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Firefox now supports the newest internet security protocol

Last Friday, the Internet Engineering Task Force released the final version of TLS 1.3 . This is a major update to TLS 1.2, the security protocol that secures much of the web by, among other things, providing the layer that handles the encryption of every HTTPS connection. The updated spec promises improved security and a bit more speed, thanks to the reduced need for round trips as the browser and server negotiate the security settings. And the good news is, you can already use it today, because, as Mozilla today  announced , Firefox already supports the new standard out of the box. Chrome, too, started supporting the new protocol (based on earlier drafts) in version 65. TLS 1.3 has been a few years in the making and it’s been 10 years since the last version launched. It’s no secret that TLS 1.2 had its share of problems — though those were mostly due to its implementations, which are obviously a favorite target for hackers thanks to their ubiquity and which opened up bugs like the infamous Heartbleed vulnerability. But in addition to that, some of the algorithms that are part of TLS 1.2 have been successfully attacked. It’s no surprise, then, that TLS 1.3 focuses on providing access to modern cryptographic methods (the folks over at Cloudflare have a more in-depth look at what exactly that means). For users, all of this ideally means that they get access to a more secure web, as well as a slightly faster one, as the new protocol allows the browser and server to quickly negotiate which encryption to use without lots of back and forth. Some of the companies that already support TLS 1.3 include Facebook (which says that it already serves almost half of its traffic over the new protocol ), as well as Google and Cloudflare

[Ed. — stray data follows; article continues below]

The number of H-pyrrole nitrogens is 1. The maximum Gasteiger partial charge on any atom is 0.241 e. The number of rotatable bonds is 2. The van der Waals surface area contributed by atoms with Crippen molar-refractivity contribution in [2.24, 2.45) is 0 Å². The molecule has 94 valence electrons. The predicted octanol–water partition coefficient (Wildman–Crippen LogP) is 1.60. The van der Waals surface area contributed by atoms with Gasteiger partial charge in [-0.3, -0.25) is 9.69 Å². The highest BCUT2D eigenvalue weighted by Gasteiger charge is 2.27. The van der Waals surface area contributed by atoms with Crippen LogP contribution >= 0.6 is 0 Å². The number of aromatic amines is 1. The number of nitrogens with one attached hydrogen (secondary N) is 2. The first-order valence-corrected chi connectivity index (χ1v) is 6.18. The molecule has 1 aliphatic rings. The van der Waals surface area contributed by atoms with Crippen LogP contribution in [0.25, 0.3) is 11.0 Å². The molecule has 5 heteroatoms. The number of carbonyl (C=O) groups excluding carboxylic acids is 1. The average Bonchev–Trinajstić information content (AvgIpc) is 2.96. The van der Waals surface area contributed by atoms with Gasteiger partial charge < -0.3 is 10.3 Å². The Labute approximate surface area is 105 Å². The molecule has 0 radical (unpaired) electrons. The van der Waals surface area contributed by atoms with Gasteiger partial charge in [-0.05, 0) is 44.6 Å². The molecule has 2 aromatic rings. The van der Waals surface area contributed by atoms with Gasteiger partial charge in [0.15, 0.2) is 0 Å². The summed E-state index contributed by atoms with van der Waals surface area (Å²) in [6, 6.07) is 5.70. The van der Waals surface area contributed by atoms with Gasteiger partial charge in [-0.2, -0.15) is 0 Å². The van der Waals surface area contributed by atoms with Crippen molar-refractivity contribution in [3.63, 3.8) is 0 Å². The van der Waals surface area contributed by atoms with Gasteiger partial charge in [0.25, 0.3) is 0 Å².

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Heads-up: 2FA provider Duo Security to be acquired by Cisco (ugh)

Enlarge / Artist's impression of how this deal feels from this author's chair. (credit: Getty Images / Gary Hanna / Lee Hutchinson) US-based two-factor authentication provider Duo Security announced this morning that it is in talks to be acquired by networking giant Cisco. According to Duo’s press release , Duo will become a “business unit” under Cisco’s Security Business Group, and current Duo CEO Dug Song will become the unit’s general manager. Ars is a happy Duo customer, and we use the product extensively to apply 2FA to a variety of our internal services; beyond that, several Ars staffers (myself included) use Duo’s free tier to wrap 2FA around our own personal stuff, like Linux PAM authentication and Mac/Windows logins. Duo’s flexibility and ease of use has been a huge driver of success for the company, which says it has about 12,000 customers. But the worry here is that Cisco is going to murder the golden goose—and, as a former Cisco customer, I’m struggling to feel anything but dread about all the ways in which this acquisition might kill everything that’s good about Duo. Read 18 remaining paragraphs | Comments